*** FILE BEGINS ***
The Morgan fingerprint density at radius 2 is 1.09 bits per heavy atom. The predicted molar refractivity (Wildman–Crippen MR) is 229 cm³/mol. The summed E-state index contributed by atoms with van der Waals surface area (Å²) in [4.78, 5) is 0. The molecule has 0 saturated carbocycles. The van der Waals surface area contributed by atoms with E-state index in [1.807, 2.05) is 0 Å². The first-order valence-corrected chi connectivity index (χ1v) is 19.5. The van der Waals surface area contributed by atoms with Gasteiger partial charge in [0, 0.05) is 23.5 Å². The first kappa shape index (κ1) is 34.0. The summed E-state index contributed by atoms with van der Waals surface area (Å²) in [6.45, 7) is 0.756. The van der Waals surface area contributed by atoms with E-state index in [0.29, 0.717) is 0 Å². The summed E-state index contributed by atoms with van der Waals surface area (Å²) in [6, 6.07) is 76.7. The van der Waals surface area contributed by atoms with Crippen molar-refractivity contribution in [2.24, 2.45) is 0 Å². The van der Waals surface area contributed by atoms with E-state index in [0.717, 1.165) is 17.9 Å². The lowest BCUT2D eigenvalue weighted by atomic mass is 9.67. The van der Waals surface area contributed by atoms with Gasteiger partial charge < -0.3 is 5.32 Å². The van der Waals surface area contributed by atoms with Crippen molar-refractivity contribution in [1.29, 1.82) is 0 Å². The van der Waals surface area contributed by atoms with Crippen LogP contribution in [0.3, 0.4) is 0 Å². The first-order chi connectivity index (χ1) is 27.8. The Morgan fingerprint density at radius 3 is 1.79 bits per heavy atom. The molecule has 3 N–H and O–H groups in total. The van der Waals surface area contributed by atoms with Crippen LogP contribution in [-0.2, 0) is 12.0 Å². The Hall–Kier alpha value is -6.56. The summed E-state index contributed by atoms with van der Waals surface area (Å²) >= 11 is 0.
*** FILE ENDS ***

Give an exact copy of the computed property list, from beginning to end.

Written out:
The Morgan fingerprint density at radius 2 is 1.09 bits per heavy atom. The predicted molar refractivity (Wildman–Crippen MR) is 229 cm³/mol. The summed E-state index contributed by atoms with van der Waals surface area (Å²) in [4.78, 5) is 0. The molecule has 0 saturated carbocycles. The van der Waals surface area contributed by atoms with E-state index in [1.807, 2.05) is 0 Å². The first-order valence-corrected chi connectivity index (χ1v) is 19.5. The van der Waals surface area contributed by atoms with Gasteiger partial charge in [0, 0.05) is 23.5 Å². The first kappa shape index (κ1) is 34.0. The summed E-state index contributed by atoms with van der Waals surface area (Å²) in [6.45, 7) is 0.756. The van der Waals surface area contributed by atoms with E-state index in [0.29, 0.717) is 0 Å². The summed E-state index contributed by atoms with van der Waals surface area (Å²) in [6, 6.07) is 76.7. The van der Waals surface area contributed by atoms with Crippen molar-refractivity contribution in [2.24, 2.45) is 0 Å². The van der Waals surface area contributed by atoms with E-state index in [0.717, 1.165) is 17.9 Å². The lowest BCUT2D eigenvalue weighted by atomic mass is 9.67. The van der Waals surface area contributed by atoms with Gasteiger partial charge < -0.3 is 5.32 Å². The van der Waals surface area contributed by atoms with Crippen molar-refractivity contribution in [1.29, 1.82) is 0 Å². The van der Waals surface area contributed by atoms with Crippen LogP contribution in [0.3, 0.4) is 0 Å². The first-order chi connectivity index (χ1) is 27.8. The Morgan fingerprint density at radius 3 is 1.79 bits per heavy atom. The molecule has 3 N–H and O–H groups in total. The van der Waals surface area contributed by atoms with Crippen LogP contribution in [-0.2, 0) is 12.0 Å². The Hall–Kier alpha value is -6.56. The summed E-state index contributed by atoms with van der Waals surface area (Å²) >= 11 is 0.